8. The final principle that Mr Allister cited in his complaint was that of Respect which makes clear that no person should be subjected to an unreasonable and excessive personal attack. The Commissioner considered this and said that while Mr Flanagan’s retweet was offensive it was a crude ‘joke’ which demeaned Mr Flanagan rather than the Royal Family.

9. Mr Flanagan claimed that he initially believed the original tweet to be an innocent joke. The Commissioner commented that this explanation was hard to accept and at best extremely naïve. He went on to conclude, however, that while the explanation may in the eyes of some have cast doubt on Mr Flanagan’s integrity, the Respect principle had not been breached.

10. The Commissioner also pointed out in his report that Mr Flanagan had issued an apology and deleted the retweet when initially approached by a reporter, and then apologised again when interviewed by him.

The Committee’s considerations

11. As per the Committee’s usual procedure, Mr Flanagan was provided with an advance copy of the Commissioner’s report. Mr Flanagan was informed that he was entitled to provide the Committee with his own comments in respect of any matter raised in the report. He was also informed that he could choose to give evidence to the Committee and answer in person any questions that members may have had. Mr Flanagan did not choose to avail himself of either opportunity.

12. The Committee on Standards and Privileges considered the report at its meeting on Wednesday 15 January 2014 when the Commissioner attended and answered members’ questions. Having given careful consideration to all of the matters raised in report the Committee is satisfied that Mr Flanagan has not breached the Code of Conduct. The complaint is not upheld.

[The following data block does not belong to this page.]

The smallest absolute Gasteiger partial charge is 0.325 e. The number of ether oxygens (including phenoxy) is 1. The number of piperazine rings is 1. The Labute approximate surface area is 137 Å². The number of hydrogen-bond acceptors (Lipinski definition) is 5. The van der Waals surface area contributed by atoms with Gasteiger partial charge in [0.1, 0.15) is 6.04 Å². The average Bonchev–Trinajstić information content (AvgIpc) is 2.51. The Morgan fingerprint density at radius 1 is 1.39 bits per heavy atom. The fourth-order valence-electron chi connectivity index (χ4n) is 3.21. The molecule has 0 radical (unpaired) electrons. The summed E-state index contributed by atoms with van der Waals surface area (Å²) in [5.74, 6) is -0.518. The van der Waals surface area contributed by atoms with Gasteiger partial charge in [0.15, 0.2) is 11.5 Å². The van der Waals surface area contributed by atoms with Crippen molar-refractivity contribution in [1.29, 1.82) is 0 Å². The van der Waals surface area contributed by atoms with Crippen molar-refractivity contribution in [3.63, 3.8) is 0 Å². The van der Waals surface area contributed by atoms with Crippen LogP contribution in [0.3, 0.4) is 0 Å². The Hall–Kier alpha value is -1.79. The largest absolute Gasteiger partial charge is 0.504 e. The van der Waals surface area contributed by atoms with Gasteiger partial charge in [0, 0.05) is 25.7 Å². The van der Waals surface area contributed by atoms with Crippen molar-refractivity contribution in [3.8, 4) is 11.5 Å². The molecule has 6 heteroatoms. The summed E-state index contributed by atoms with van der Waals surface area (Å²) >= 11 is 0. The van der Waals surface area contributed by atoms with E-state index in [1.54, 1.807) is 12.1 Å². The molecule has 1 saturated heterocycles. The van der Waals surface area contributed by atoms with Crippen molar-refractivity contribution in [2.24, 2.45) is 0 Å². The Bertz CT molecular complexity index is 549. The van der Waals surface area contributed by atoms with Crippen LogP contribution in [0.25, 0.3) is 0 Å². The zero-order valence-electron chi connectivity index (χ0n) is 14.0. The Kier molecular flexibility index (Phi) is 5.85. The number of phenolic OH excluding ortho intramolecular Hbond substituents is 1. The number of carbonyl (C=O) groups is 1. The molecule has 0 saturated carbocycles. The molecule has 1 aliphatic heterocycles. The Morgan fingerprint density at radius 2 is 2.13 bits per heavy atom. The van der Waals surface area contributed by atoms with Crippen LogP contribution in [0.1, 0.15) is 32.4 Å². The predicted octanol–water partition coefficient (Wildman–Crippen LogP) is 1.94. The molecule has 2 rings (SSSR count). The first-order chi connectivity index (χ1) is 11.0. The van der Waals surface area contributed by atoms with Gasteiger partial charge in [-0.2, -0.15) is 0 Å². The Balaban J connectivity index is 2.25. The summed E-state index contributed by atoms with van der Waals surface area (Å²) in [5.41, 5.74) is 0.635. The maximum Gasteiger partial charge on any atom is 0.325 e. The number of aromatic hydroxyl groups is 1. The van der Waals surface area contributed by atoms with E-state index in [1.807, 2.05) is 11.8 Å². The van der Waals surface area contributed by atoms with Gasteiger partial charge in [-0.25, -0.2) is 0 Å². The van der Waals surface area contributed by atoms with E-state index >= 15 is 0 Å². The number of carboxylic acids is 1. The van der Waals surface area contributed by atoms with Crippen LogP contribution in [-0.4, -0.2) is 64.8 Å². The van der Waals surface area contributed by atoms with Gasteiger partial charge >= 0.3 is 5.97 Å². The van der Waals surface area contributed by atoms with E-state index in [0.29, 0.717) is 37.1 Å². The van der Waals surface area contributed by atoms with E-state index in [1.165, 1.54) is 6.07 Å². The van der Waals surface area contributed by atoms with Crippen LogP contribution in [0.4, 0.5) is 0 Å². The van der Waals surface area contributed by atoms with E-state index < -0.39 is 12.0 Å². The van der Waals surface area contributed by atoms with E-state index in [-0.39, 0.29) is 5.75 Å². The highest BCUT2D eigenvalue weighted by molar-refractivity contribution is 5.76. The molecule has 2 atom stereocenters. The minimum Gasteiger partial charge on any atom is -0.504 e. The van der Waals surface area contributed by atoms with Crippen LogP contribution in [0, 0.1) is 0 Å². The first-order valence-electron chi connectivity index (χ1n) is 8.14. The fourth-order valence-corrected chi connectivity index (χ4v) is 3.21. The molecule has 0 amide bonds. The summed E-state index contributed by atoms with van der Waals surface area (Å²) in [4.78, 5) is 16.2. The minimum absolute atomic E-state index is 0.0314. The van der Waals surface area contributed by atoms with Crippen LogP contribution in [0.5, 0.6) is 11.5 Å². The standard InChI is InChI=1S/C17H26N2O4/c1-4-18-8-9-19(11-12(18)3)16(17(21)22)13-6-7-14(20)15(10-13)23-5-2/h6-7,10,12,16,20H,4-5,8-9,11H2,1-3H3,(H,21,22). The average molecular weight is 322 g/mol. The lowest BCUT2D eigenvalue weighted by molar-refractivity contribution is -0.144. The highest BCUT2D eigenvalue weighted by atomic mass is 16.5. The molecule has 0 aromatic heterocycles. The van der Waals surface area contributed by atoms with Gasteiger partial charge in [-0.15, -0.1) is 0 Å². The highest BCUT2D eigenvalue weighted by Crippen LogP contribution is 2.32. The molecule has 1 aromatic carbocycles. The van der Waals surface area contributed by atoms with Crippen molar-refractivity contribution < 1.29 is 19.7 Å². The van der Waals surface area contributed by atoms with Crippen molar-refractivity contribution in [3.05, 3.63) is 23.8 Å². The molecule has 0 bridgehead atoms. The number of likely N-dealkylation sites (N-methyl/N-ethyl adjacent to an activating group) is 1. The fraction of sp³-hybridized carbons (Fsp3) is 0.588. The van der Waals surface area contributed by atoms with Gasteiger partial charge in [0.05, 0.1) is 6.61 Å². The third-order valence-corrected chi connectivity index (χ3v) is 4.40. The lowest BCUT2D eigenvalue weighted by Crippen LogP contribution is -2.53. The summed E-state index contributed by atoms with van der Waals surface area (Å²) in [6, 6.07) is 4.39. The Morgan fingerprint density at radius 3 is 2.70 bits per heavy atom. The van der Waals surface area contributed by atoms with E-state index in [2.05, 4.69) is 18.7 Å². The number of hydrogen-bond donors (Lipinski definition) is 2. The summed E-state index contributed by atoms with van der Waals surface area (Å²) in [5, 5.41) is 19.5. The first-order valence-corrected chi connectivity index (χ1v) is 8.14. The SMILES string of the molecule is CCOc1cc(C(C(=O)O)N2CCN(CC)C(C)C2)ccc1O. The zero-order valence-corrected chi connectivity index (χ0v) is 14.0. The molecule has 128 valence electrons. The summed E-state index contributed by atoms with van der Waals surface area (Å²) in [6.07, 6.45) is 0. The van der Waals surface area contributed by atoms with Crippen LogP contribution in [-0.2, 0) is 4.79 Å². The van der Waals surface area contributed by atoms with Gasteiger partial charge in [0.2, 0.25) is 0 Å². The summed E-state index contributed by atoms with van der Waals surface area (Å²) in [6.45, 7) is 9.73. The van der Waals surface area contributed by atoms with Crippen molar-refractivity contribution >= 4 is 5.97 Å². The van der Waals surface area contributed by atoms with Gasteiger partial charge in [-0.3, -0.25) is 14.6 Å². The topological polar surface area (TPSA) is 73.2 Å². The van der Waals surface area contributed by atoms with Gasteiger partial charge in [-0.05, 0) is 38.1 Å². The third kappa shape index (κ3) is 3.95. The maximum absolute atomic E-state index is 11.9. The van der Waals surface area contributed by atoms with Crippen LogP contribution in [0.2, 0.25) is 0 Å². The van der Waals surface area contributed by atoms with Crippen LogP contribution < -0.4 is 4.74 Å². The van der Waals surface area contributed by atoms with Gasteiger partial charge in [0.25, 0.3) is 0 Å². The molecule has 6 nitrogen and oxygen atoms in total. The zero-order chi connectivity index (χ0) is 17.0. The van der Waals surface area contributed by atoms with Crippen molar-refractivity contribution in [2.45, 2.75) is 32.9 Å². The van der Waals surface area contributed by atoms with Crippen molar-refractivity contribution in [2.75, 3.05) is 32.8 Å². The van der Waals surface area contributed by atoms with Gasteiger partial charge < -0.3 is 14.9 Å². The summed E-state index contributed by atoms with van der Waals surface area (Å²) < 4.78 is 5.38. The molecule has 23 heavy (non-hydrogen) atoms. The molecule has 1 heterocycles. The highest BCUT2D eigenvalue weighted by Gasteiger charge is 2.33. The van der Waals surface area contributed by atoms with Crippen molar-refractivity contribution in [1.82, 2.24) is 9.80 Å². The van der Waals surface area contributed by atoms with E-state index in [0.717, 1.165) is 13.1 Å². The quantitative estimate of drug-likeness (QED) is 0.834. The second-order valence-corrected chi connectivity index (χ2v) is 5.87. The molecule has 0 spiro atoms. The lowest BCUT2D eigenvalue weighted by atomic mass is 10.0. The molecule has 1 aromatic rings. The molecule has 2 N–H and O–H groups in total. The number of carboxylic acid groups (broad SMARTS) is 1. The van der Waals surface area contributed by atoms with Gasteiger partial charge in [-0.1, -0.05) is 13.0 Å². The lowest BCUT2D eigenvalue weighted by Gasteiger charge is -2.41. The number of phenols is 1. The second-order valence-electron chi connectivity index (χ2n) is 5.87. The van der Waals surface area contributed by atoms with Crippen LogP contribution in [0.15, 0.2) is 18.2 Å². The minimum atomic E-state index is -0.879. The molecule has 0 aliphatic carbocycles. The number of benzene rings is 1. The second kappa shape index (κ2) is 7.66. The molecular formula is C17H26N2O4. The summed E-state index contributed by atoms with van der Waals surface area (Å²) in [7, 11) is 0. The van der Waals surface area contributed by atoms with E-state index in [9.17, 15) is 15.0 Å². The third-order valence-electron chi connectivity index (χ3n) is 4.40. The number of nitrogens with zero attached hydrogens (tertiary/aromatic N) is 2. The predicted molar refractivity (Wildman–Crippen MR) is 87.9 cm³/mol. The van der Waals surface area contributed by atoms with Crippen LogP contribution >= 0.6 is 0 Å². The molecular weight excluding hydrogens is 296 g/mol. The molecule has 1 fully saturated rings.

13. In the first instance the Committee accepts that Mr Flanagan was not acting in his capacity as a Member when he retweeted the comment in question. However, in coming to this conclusion, the Committee recognises that when Members use social media there will often be a difficulty in differentiating between personal and professional comments. This becomes problematic when considering complaints that comments have breached the Code of Conduct.

14. The Committee has commenced a review of the Assembly’s Code of Conduct. As part of this review it will give consideration to the scope of the Code and whether it should apply to Members when it could reasonably be presumed that a Member was acting in that capacity. This would have the effect of broadening the scope of the Code.

15. The Committee also accepts that even had Mr Flanagan been acting in his capacity as a Member his conduct would not have amounted to a breach of the Code. Undoubtedly the comments were crass and Mr Flanagan’s retweeting of them was ill-advised. However, the Committee recognises that when it was put to Mr Flanagan that the retweet was offensive he immediately deleted it from his timeline and apologised. This was an appropriate response. The Committee does not believe that it was in anyone’s interest to prolong consideration of the matter any further.

16. It is at least questionable whether it is in the public interest for a Member’s ‘joke’ to be investigated as an alleged breach of the Code of Conduct. Any investigation requires time and resources which could be used in other ways. The Committee has repeatedly made clear that all Members should be free, within the law, to express any political opinion that they may hold and that the Assembly should not seek to prevent or limit any political opinion being expressed legally. Of course some might argue that offensive comments are a separate matter (even when expressed as a joke) and should be treated differently.

17. The Committee will therefore as part of its review of the Code of Conduct give consideration to what extent, if at all, restrictions should ever be placed on members’ right to free speech.

Download the full report here